Disasters hit the poorest hardest. They occur when natural hazards such as earthquakes hit vulnerable people.
Disasters aggravate poverty and undermine long-term development.
Poor nations need assistance in coping with crises, but the global community must also work with communities to reduce the the risk and impact of disasters.
View the film below to learn more.
India's east coast communities suffered terribly from the tsunami of 2004, which made headlines around the world. Less well covered in the news are the annual cyclones that pummel the very same coastline. Year after year, the lives and homes of the most vulnerable have to be rebuilt. This film, one of a series commissioned, editorially controlled and produced by Guardian Films, asks what can be done to stop this cycle of disaster and debt.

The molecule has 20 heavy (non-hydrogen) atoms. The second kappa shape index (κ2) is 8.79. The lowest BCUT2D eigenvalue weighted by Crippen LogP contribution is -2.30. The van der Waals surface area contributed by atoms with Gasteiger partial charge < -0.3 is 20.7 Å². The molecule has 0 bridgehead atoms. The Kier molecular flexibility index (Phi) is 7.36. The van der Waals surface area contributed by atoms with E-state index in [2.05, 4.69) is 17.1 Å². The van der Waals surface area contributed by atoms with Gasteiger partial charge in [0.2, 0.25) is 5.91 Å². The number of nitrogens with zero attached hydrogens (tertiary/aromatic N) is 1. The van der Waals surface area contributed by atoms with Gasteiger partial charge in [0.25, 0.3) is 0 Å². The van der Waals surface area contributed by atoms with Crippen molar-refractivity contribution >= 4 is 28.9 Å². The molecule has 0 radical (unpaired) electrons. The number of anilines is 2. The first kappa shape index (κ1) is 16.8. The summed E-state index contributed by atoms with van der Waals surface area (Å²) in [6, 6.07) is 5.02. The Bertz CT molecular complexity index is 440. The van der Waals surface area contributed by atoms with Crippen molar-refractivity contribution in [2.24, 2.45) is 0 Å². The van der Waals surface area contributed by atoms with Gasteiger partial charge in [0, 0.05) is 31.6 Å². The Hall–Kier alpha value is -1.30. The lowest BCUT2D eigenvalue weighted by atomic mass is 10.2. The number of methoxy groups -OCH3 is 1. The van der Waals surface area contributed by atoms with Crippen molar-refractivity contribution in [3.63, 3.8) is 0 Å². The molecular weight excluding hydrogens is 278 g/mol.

We know that money spent on disaster risk reduction saves lives, and reduces the amount of money required for direct humanitarian aid. Watch the Christian Aid film from Honduras for another example of how effective this work can be.
Worldwide, 90 per cent of disaster-related spending goes on emergency relief and reconstruction. But every £1 spent on disaster risk reduction can save £4 in disaster-response costs.
This video shows how Christian Aid has helped a riverside village in Honduras to build an escape route from the storms, floods and landslides that come with the hurricane season each year.
Christian Aid helps poor people in disaster-prone areas to understand, prepare for and cope with the threats they face. This includes training in rainfall and river monitoring, alarm systems, evacuation plans, building projects, damage assessment and repair work.